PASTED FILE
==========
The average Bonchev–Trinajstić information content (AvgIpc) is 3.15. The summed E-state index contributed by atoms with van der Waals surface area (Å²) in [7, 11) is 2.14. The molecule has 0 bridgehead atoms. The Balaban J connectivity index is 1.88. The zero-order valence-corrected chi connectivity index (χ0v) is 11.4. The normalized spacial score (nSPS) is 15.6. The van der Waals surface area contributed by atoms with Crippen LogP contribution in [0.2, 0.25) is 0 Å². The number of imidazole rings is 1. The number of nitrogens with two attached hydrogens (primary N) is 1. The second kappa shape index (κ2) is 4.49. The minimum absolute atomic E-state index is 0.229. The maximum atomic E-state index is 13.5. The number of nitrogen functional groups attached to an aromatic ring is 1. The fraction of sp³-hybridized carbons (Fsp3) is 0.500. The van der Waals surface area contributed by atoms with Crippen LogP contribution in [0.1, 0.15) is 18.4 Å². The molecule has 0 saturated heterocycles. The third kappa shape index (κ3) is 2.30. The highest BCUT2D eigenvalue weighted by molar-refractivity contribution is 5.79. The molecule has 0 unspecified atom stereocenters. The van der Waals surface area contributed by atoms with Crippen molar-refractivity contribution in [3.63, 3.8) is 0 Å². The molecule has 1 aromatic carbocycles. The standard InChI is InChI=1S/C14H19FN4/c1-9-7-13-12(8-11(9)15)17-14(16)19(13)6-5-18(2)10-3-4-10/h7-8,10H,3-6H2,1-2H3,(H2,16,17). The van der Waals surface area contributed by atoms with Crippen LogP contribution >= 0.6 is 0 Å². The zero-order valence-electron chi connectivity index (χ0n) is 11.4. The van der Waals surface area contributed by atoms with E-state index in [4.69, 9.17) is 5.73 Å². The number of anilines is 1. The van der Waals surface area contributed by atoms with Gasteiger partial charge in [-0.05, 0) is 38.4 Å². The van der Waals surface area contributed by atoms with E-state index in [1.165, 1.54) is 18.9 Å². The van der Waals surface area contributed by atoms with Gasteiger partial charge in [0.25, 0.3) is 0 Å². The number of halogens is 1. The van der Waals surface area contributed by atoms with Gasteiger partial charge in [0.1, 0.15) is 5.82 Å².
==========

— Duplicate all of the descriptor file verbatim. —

The average Bonchev–Trinajstić information content (AvgIpc) is 3.15. The summed E-state index contributed by atoms with van der Waals surface area (Å²) in [7, 11) is 2.14. The molecule has 0 bridgehead atoms. The Balaban J connectivity index is 1.88. The zero-order valence-corrected chi connectivity index (χ0v) is 11.4. The normalized spacial score (nSPS) is 15.6. The van der Waals surface area contributed by atoms with Crippen LogP contribution in [0.2, 0.25) is 0 Å². The number of imidazole rings is 1. The number of nitrogens with two attached hydrogens (primary N) is 1. The second kappa shape index (κ2) is 4.49. The minimum absolute atomic E-state index is 0.229. The maximum atomic E-state index is 13.5. The number of nitrogen functional groups attached to an aromatic ring is 1. The fraction of sp³-hybridized carbons (Fsp3) is 0.500. The van der Waals surface area contributed by atoms with Crippen LogP contribution in [0.1, 0.15) is 18.4 Å². The molecule has 0 saturated heterocycles. The third kappa shape index (κ3) is 2.30. The highest BCUT2D eigenvalue weighted by molar-refractivity contribution is 5.79. The molecule has 0 unspecified atom stereocenters. The van der Waals surface area contributed by atoms with Crippen molar-refractivity contribution in [3.63, 3.8) is 0 Å². The molecule has 1 aromatic carbocycles. The standard InChI is InChI=1S/C14H19FN4/c1-9-7-13-12(8-11(9)15)17-14(16)19(13)6-5-18(2)10-3-4-10/h7-8,10H,3-6H2,1-2H3,(H2,16,17). The van der Waals surface area contributed by atoms with Crippen LogP contribution >= 0.6 is 0 Å². The zero-order valence-electron chi connectivity index (χ0n) is 11.4. The van der Waals surface area contributed by atoms with E-state index in [4.69, 9.17) is 5.73 Å². The number of anilines is 1. The van der Waals surface area contributed by atoms with Gasteiger partial charge in [-0.05, 0) is 38.4 Å². The van der Waals surface area contributed by atoms with E-state index in [1.165, 1.54) is 18.9 Å². The van der Waals surface area contributed by atoms with Gasteiger partial charge in [0.25, 0.3) is 0 Å². The number of halogens is 1. The van der Waals surface area contributed by atoms with Gasteiger partial charge in [0.1, 0.15) is 5.82 Å².